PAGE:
The benefits of meditation are widely extolled and, at midlife, can provide your brain with valuable respite and reduce the impact of stress as well as improving mood, concentration and clarity. Take time to explore different types of meditation to find one that works for you and remember, even a couple of minutes of regular meditation will make a difference
Take regular breaks
Like any system, the brain can't make updates and changes while in use - and, let's face it, the mind of a woman at midlife is pretty much constantly in use. As a result, our thinking can become sluggish and clogged.
Finding regular opportunities to pause throughout your day can provide valuable processing time to clear the random, unimportant and temporary data which may be bogging you down and exacerbating brain fog.
Stress activates the fight or flight response. The Relaxation Response is the lesser-known counterpart to the Fight or Flight Response. The Fight or Flight response rallies the body to fuel a rapid retreat or a physical attack - rarely the most appropriate response in a world where your stressor is more likely to be a long to do list than a raging tiger. It's lesser-known counterpart, the Relaxation Response, utilises those valuable resources for general repairs and 'house-keeping' in the body.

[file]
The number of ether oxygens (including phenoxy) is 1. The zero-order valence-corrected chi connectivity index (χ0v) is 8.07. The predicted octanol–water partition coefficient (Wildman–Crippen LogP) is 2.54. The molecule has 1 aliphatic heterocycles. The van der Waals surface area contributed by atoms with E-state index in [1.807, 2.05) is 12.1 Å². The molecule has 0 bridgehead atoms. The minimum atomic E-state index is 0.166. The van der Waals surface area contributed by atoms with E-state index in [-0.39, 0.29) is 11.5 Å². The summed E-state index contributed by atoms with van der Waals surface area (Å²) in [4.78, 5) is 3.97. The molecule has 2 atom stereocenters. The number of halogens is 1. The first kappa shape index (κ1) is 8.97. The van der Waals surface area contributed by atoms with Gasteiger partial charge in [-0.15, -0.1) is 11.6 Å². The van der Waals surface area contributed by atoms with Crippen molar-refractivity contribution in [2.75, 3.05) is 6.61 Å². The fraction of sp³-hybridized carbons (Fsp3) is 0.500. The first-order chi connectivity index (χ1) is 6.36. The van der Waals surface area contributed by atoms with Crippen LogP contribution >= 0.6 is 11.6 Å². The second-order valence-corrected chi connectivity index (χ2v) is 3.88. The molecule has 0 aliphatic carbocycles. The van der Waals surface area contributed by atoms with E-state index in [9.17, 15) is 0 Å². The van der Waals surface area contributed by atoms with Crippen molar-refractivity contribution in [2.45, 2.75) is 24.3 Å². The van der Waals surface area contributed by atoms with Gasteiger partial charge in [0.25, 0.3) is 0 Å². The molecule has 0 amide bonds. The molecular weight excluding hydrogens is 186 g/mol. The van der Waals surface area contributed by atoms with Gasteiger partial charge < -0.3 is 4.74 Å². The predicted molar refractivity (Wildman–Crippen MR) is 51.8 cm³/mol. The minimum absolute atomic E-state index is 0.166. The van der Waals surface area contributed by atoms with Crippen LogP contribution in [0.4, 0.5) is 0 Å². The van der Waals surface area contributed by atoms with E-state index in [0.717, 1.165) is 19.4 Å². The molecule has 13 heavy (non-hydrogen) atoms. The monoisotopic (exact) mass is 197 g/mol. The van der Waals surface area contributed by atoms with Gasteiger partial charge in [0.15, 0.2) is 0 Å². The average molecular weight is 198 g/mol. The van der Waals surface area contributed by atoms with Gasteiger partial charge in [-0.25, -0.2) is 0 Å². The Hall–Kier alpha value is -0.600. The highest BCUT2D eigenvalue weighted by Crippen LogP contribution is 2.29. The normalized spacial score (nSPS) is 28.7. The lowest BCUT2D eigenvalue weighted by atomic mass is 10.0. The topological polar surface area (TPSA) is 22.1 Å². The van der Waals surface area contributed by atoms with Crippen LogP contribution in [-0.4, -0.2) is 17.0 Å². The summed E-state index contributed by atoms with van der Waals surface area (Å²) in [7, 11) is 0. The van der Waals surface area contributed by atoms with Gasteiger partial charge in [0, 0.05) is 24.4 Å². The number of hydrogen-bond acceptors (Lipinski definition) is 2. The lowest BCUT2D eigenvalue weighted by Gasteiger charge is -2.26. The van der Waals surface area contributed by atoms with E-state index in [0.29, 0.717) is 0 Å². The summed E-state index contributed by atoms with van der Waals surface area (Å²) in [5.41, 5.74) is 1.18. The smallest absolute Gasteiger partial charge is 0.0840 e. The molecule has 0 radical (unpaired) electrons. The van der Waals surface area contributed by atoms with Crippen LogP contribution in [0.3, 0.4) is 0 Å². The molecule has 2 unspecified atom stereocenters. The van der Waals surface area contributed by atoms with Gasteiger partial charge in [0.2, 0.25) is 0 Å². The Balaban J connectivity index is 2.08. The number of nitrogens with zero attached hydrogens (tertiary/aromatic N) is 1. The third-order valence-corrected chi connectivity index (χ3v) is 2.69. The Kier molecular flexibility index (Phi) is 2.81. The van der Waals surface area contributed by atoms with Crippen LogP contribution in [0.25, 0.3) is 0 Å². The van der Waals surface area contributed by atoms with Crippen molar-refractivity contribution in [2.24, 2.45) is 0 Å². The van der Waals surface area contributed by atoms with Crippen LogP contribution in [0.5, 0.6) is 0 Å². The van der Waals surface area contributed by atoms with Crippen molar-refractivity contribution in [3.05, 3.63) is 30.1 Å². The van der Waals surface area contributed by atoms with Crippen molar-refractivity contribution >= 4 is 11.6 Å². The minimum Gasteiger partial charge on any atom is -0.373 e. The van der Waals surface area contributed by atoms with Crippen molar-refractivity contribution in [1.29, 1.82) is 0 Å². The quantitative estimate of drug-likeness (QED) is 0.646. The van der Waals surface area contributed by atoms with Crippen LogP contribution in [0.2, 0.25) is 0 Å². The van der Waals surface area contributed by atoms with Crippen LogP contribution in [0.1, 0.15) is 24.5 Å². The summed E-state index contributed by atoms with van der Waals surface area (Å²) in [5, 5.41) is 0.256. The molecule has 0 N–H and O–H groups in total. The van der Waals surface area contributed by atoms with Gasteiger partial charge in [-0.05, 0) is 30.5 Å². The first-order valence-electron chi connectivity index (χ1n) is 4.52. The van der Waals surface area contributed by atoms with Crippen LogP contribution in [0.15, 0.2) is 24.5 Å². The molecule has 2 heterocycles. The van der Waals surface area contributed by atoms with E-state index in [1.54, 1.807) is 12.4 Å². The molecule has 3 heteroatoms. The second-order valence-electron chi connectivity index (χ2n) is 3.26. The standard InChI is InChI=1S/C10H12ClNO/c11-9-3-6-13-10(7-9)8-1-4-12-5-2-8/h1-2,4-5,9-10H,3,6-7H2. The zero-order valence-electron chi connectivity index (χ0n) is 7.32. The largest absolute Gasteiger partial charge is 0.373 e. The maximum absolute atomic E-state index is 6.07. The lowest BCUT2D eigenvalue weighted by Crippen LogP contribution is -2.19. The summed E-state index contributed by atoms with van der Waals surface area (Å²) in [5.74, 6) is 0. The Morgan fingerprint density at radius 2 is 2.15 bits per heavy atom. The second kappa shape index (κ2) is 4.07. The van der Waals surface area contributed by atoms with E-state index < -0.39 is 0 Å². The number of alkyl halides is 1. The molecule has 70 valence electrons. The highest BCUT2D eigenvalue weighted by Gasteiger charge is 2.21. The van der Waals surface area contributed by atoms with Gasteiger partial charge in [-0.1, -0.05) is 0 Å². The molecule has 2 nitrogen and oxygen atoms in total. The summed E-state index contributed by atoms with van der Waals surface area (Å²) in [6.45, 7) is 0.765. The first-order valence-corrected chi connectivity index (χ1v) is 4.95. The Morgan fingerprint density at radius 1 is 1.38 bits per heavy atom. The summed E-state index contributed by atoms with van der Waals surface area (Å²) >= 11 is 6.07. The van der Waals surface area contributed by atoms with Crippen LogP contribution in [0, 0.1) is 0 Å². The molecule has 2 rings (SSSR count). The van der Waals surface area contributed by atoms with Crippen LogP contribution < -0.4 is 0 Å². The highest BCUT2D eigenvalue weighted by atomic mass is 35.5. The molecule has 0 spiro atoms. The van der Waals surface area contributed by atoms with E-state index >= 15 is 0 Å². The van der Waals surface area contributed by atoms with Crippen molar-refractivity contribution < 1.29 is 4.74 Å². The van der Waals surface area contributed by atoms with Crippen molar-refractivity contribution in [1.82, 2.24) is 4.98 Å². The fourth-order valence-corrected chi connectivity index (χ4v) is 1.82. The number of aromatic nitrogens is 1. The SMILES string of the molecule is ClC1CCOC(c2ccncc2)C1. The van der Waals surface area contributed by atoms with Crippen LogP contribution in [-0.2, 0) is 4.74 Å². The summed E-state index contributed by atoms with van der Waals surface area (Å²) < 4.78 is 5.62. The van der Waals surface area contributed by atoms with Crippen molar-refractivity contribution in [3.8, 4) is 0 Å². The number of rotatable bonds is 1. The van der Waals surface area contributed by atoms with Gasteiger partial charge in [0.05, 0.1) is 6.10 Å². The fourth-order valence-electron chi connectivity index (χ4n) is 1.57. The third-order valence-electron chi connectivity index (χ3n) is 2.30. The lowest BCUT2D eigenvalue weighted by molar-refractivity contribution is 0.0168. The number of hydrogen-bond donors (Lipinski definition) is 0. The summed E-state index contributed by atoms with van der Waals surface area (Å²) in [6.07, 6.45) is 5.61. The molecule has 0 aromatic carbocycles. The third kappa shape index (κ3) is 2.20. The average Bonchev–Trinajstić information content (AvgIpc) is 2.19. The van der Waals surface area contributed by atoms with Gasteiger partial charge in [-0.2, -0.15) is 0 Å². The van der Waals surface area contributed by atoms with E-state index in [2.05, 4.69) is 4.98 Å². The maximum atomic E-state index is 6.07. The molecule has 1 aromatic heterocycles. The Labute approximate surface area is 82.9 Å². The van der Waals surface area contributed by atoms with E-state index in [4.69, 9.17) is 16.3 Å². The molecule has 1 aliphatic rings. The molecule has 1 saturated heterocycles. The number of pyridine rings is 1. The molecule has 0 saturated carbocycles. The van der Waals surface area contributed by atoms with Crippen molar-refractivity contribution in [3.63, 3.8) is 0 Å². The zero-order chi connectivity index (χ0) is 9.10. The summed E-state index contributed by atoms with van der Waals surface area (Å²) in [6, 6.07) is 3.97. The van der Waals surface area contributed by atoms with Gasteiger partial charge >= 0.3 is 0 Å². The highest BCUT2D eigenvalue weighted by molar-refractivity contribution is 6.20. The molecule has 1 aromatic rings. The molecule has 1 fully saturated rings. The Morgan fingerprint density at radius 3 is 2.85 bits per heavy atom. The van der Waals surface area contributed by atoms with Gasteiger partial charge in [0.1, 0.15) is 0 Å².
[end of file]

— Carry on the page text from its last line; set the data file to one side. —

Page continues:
At a time when your body and brain are in need of a little TLC, it is essential that we learn to manage stress and facilitate healing and restoration as frequently as possible.
With the distinct lack of energy that many of us feel around menopause, it can be easy to fall into an even more sedentary lifestyle. However, exercise can increase oxygen flow, boost energy and improve circulation, all of which are known to enhance cognitive ability.
Y.K. Chang's study, published in the Journal of Sport and Exercise Psychology, suggests that moderate to intense exercise may increase cognitive flexibility and working memory, and high-intensity exercise could increase information processing speed.
Avoid insulin spikes and dips
If you find yourself with flagging energy and focus, perhaps mid-morning or afternoon, you might be experiencing fluctuating blood sugar levels. Instead of grabbing a coffee or sugary snack, try a healthier option. Nutritionists recommend that snacks and meals should contain both protein and fibre to avoid the insulin spikes and dips that can derail the brain and bring on the fog.
Be a single tasker
Have you ever experienced the spinning vortex of the loading icon on your computer? The interminable wait for your page to open? With too many tabs open, your computer starts to slow down and become clogged. You too are coping with more input than ever before. Like open windows in your browser, your attention might well be split among many different things at the same time. Working on one thing at a time can help to restore the clarity and calm you need.
The hypnotic state can provide relaxation, clarity and enhanced capacity for learning. As a result, hypnotherapy and self-hypnosis can be valuable resources for tackling brain fog.
By reprogramming your brain, adjusting your mind-set, managing stress, improving sleep and facilitating changes to old habits and behaviours, hypnotherapy can be a fantastic tool to support brain function at this time.